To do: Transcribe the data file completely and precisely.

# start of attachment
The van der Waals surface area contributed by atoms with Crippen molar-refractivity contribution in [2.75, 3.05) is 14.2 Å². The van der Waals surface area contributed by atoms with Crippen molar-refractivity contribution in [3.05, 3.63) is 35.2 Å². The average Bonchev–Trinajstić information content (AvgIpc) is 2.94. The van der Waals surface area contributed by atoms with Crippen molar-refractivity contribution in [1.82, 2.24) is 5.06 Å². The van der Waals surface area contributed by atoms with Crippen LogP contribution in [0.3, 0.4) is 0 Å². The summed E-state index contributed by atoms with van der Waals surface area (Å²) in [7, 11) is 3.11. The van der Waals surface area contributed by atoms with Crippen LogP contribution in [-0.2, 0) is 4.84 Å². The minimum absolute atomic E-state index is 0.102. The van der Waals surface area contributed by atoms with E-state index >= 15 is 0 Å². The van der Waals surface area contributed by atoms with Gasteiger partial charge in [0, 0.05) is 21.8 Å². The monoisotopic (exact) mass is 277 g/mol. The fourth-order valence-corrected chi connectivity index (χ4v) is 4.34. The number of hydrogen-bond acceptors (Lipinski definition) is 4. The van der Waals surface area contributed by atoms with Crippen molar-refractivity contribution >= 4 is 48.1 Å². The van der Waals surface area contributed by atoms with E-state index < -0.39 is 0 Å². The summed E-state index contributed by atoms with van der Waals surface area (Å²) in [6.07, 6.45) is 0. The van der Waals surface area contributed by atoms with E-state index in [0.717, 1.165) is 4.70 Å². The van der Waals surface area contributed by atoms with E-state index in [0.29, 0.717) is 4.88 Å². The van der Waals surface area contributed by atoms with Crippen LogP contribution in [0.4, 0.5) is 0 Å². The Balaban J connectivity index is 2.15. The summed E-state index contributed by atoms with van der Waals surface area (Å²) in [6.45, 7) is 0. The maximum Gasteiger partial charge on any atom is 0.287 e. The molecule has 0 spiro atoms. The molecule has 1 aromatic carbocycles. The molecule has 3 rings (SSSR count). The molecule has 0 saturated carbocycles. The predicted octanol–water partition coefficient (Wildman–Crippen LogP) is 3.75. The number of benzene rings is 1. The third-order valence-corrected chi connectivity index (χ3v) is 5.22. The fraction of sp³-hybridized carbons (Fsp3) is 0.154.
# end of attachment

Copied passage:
The van der Waals surface area contributed by atoms with Crippen molar-refractivity contribution in [2.75, 3.05) is 14.2 Å². The van der Waals surface area contributed by atoms with Crippen molar-refractivity contribution in [3.05, 3.63) is 35.2 Å². The average Bonchev–Trinajstić information content (AvgIpc) is 2.94. The van der Waals surface area contributed by atoms with Crippen molar-refractivity contribution in [1.82, 2.24) is 5.06 Å². The van der Waals surface area contributed by atoms with Crippen LogP contribution in [0.3, 0.4) is 0 Å². The summed E-state index contributed by atoms with van der Waals surface area (Å²) in [7, 11) is 3.11. The van der Waals surface area contributed by atoms with Crippen LogP contribution in [-0.2, 0) is 4.84 Å². The minimum absolute atomic E-state index is 0.102. The van der Waals surface area contributed by atoms with E-state index >= 15 is 0 Å². The van der Waals surface area contributed by atoms with Gasteiger partial charge in [0, 0.05) is 21.8 Å². The monoisotopic (exact) mass is 277 g/mol. The fourth-order valence-corrected chi connectivity index (χ4v) is 4.34. The number of hydrogen-bond acceptors (Lipinski definition) is 4. The van der Waals surface area contributed by atoms with Crippen molar-refractivity contribution >= 4 is 48.1 Å². The van der Waals surface area contributed by atoms with E-state index < -0.39 is 0 Å². The summed E-state index contributed by atoms with van der Waals surface area (Å²) in [6.07, 6.45) is 0. The van der Waals surface area contributed by atoms with E-state index in [0.717, 1.165) is 4.70 Å². The van der Waals surface area contributed by atoms with E-state index in [0.29, 0.717) is 4.88 Å². The van der Waals surface area contributed by atoms with Crippen LogP contribution in [0.4, 0.5) is 0 Å². The Balaban J connectivity index is 2.15. The summed E-state index contributed by atoms with van der Waals surface area (Å²) in [6.45, 7) is 0. The maximum Gasteiger partial charge on any atom is 0.287 e. The molecule has 0 spiro atoms. The molecule has 1 aromatic carbocycles. The molecule has 3 rings (SSSR count). The molecule has 0 saturated carbocycles. The predicted octanol–water partition coefficient (Wildman–Crippen LogP) is 3.75. The number of benzene rings is 1. The third-order valence-corrected chi connectivity index (χ3v) is 5.22. The fraction of sp³-hybridized carbons (Fsp3) is 0.154.